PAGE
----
The Red Lamp (Paperback)
A professor tries to stop a murder spree, uncertain whether the culprit is man or ghost.
An all-around skeptic when it comes to the supernatural, literature professor William Porter gives no credence to claims that Twin Towers, the seaside manor he’s just inherited, might be haunted. He finds nothing mysterious about the conditions in which his Uncle Horace died, leaving the property behind; it was a simple case of cardiac arrest, nothing more. So, though his wife, more attuned to spiritual disturbance, refuses to occupy the main house, Porter convinces her to spend a summer at the estate and stay in the lodge elsewhere on the grounds. But not long after they arrive, Porter sees the evidence of haunting that the townspeople speak of: a shadowy figure illuminated by the red light of Horace’s writing lamp, the very light that shone on the scene of his death. And though he isn’t convinced that it is a spirit and not a man, Porter knows that, whichever it is, the figure is responsible for the rash of murders—first of sheep, then of people—that breaks out across the countryside. Somehow, though, the suspect eludes him every time and, in his pursuit, Porter risks implicating himself in the very crimes he hopes to solve.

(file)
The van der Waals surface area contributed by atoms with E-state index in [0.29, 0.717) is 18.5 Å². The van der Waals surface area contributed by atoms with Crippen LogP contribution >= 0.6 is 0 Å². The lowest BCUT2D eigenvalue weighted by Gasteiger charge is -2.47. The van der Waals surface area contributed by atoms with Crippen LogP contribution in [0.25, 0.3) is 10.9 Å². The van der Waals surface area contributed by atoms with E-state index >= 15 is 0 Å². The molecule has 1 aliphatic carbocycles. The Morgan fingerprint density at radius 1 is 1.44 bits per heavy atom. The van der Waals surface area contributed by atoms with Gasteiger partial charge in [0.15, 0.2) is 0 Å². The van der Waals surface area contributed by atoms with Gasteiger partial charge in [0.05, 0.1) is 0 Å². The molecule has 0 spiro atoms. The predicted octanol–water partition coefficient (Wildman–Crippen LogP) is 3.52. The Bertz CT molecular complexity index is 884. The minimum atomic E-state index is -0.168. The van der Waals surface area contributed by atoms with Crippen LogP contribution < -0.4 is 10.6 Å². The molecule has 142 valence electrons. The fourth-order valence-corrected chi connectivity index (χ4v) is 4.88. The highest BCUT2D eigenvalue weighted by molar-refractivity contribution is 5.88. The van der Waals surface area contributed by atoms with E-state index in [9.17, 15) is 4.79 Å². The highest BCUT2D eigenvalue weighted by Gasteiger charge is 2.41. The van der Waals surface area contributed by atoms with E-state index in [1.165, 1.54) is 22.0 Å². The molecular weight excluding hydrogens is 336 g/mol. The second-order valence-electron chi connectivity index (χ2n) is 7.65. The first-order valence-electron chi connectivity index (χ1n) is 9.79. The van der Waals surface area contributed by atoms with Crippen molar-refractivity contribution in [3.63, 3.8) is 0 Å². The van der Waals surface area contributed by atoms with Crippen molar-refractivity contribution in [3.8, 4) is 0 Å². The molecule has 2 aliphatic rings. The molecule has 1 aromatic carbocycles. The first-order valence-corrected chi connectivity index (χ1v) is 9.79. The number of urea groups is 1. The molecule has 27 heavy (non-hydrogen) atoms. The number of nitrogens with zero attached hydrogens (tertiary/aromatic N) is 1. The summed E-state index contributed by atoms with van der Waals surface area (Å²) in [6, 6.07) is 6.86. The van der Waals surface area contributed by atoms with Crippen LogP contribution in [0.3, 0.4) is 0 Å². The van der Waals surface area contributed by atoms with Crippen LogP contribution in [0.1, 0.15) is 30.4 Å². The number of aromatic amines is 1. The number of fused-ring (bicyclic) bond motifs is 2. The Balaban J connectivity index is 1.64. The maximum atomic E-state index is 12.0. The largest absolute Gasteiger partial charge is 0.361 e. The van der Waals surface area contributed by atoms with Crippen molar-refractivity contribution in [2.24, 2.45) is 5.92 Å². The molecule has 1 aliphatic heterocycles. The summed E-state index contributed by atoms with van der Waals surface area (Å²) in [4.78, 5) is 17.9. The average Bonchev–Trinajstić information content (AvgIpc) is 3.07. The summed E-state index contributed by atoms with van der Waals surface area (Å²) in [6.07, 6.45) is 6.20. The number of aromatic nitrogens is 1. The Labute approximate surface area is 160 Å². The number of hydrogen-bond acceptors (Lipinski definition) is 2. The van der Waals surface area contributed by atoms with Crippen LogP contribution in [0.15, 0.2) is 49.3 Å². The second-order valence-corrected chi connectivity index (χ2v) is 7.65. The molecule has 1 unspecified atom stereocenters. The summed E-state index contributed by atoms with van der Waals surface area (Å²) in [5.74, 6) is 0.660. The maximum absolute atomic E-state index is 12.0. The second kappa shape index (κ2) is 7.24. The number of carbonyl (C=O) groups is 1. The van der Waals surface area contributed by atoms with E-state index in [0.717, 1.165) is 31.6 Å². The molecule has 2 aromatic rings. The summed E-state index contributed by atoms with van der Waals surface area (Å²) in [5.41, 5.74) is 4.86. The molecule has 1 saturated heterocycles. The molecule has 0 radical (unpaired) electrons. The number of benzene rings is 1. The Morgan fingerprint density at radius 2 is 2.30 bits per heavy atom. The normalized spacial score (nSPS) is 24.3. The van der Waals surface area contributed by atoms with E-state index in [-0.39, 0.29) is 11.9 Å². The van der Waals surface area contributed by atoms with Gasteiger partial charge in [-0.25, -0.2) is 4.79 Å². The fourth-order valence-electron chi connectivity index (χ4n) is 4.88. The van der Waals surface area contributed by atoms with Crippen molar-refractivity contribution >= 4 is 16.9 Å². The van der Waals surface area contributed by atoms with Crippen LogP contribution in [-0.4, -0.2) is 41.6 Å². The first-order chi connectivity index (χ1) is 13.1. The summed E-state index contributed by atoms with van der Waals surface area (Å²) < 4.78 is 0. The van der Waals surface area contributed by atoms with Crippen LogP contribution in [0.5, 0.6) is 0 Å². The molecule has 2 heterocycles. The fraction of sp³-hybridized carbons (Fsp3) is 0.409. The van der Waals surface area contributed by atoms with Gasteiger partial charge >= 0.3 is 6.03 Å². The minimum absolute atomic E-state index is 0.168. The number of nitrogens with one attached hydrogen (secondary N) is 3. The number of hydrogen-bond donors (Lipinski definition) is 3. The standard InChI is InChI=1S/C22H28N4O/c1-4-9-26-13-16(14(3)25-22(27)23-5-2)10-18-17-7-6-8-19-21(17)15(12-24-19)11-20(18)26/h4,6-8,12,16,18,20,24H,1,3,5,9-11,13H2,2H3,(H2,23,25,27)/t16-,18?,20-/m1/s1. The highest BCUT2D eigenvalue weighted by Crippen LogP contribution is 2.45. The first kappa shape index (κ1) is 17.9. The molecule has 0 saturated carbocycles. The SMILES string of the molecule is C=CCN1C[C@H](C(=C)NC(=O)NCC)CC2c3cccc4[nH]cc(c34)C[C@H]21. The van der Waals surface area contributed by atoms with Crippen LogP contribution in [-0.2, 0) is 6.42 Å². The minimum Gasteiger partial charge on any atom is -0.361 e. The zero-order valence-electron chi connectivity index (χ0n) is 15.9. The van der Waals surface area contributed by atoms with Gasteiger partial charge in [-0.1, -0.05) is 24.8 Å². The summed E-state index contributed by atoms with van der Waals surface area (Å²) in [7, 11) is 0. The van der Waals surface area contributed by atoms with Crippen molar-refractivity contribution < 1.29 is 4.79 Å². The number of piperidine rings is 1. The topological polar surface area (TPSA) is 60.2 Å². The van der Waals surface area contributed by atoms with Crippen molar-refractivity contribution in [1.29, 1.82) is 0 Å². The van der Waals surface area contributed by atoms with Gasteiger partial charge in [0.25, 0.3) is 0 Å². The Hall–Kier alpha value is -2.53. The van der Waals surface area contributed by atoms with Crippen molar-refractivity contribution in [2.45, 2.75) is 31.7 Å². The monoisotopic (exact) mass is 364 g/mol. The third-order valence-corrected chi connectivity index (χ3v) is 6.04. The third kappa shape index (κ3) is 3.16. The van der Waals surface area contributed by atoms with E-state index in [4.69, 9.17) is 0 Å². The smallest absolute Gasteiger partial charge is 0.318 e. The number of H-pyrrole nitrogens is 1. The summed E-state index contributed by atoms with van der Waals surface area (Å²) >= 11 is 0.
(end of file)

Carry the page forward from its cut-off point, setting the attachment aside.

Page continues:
Written with atmospheric prose and tension that rises with every page, The Red Lamp is a hybrid of murder mystery and gothic romance that shows the “American Agatha Christie” at the height of her powers.
About the Author
Mary Roberts Rinehart (1876-1958) was the most beloved and best-selling mystery writer in America in the first half of the twentieth century. Born in Pittsburgh to the owner of a sewing machine factory, she wrote fiction in her spare time until a stock market crash sent her and her husband into debt, forcing her to lean on her writing to pay the bills. Her first two novels, The Circular Staircase (1908) and The Man in Lower Ten (1909), established her as a bright young talent, and it wasn’t long before she was a regular on bestseller lists.Among her dozens of novels were The Amazing Adventures of Letitia Carberry (1911) and The Bat (1932), which was among the inspirations for Bob Kane’s Batman. Today, Rinehart is often called an American Agatha Christie, even though she was much more popular than Christie during her heyday.
Otto Penzler, the creator of American Mystery Classics, is also the founder of the Mysterious Press (1975); Mysterious Press.com (2011), an electronic-book publishing company; and New York City’s Mysterious Bookshop (1979). He has won a Raven, the Ellery Queen Award, two Edgars (for the Encyclopedia of Mystery and Detection, 1977, and The Lineup, 2010), and lifetime achievement awards from Noircon and The Strand Magazine. He has edited more than 70 anthologies and written extensively about mystery fiction.
“There are a few masters in the field of crime who never stale, and Mary Roberts Rinehart is one of the select group.”
Fans of eerie whodunits with a supernatural tinge will relish this reissue.
— Publishers Weekly (Starred Review)